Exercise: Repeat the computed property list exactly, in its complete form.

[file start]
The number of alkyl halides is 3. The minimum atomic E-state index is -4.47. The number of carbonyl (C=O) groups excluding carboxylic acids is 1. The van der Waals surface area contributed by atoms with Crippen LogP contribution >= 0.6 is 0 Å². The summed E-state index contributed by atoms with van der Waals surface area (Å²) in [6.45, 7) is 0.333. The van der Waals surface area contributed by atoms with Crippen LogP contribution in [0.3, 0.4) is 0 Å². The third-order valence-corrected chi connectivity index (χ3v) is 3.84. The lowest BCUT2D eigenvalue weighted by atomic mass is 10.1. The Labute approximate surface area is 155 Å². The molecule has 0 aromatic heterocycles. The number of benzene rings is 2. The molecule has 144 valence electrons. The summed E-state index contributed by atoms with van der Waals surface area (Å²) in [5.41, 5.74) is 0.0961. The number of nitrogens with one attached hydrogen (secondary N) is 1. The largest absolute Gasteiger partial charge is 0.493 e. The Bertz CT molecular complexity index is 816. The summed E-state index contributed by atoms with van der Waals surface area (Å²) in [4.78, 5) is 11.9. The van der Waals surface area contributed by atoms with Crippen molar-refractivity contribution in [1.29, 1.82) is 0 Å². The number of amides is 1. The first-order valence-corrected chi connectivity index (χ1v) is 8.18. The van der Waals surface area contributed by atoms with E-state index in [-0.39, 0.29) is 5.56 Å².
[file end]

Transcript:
The number of alkyl halides is 3. The minimum atomic E-state index is -4.47. The number of carbonyl (C=O) groups excluding carboxylic acids is 1. The van der Waals surface area contributed by atoms with Crippen LogP contribution >= 0.6 is 0 Å². The summed E-state index contributed by atoms with van der Waals surface area (Å²) in [6.45, 7) is 0.333. The van der Waals surface area contributed by atoms with Crippen LogP contribution in [0.3, 0.4) is 0 Å². The third-order valence-corrected chi connectivity index (χ3v) is 3.84. The lowest BCUT2D eigenvalue weighted by atomic mass is 10.1. The Labute approximate surface area is 155 Å². The molecule has 0 aromatic heterocycles. The number of benzene rings is 2. The molecule has 144 valence electrons. The summed E-state index contributed by atoms with van der Waals surface area (Å²) in [5.41, 5.74) is 0.0961. The number of nitrogens with one attached hydrogen (secondary N) is 1. The largest absolute Gasteiger partial charge is 0.493 e. The Bertz CT molecular complexity index is 816. The summed E-state index contributed by atoms with van der Waals surface area (Å²) in [4.78, 5) is 11.9. The van der Waals surface area contributed by atoms with Crippen molar-refractivity contribution in [1.29, 1.82) is 0 Å². The number of amides is 1. The first-order valence-corrected chi connectivity index (χ1v) is 8.18. The van der Waals surface area contributed by atoms with E-state index in [-0.39, 0.29) is 5.56 Å².